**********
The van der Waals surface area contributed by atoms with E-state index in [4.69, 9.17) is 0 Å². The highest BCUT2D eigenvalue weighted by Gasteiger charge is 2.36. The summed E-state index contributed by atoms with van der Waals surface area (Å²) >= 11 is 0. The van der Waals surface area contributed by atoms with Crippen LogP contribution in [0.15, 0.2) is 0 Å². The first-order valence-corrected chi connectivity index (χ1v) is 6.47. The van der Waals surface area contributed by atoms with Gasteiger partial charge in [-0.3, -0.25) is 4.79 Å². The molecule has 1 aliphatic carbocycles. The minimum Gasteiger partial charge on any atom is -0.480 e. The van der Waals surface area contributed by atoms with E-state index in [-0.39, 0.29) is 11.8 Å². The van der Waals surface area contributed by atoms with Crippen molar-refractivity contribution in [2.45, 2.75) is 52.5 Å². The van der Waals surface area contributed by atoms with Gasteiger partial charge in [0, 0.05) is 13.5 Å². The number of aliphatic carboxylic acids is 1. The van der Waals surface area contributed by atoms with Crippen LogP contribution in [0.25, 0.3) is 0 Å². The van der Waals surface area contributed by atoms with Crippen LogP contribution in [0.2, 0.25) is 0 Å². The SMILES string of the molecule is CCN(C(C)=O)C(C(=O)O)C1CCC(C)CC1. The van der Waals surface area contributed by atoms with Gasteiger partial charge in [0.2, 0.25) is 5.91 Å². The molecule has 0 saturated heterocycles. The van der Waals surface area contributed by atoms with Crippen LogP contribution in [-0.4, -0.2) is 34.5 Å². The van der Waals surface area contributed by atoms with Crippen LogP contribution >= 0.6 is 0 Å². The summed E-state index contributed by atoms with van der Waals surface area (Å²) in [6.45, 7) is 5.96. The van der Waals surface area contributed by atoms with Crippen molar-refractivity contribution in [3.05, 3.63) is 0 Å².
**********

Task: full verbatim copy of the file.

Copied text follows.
The van der Waals surface area contributed by atoms with E-state index in [4.69, 9.17) is 0 Å². The highest BCUT2D eigenvalue weighted by Gasteiger charge is 2.36. The summed E-state index contributed by atoms with van der Waals surface area (Å²) >= 11 is 0. The van der Waals surface area contributed by atoms with Crippen LogP contribution in [0.15, 0.2) is 0 Å². The first-order valence-corrected chi connectivity index (χ1v) is 6.47. The van der Waals surface area contributed by atoms with Gasteiger partial charge in [-0.3, -0.25) is 4.79 Å². The molecule has 1 aliphatic carbocycles. The minimum Gasteiger partial charge on any atom is -0.480 e. The van der Waals surface area contributed by atoms with E-state index in [-0.39, 0.29) is 11.8 Å². The van der Waals surface area contributed by atoms with Crippen molar-refractivity contribution in [2.45, 2.75) is 52.5 Å². The van der Waals surface area contributed by atoms with Gasteiger partial charge in [0, 0.05) is 13.5 Å². The number of aliphatic carboxylic acids is 1. The van der Waals surface area contributed by atoms with Crippen LogP contribution in [0.25, 0.3) is 0 Å². The van der Waals surface area contributed by atoms with Crippen LogP contribution in [0.2, 0.25) is 0 Å². The SMILES string of the molecule is CCN(C(C)=O)C(C(=O)O)C1CCC(C)CC1. The van der Waals surface area contributed by atoms with Gasteiger partial charge in [0.2, 0.25) is 5.91 Å². The molecule has 0 saturated heterocycles. The van der Waals surface area contributed by atoms with Crippen LogP contribution in [-0.4, -0.2) is 34.5 Å². The van der Waals surface area contributed by atoms with Crippen LogP contribution >= 0.6 is 0 Å². The summed E-state index contributed by atoms with van der Waals surface area (Å²) in [6.45, 7) is 5.96. The van der Waals surface area contributed by atoms with Crippen molar-refractivity contribution in [3.05, 3.63) is 0 Å².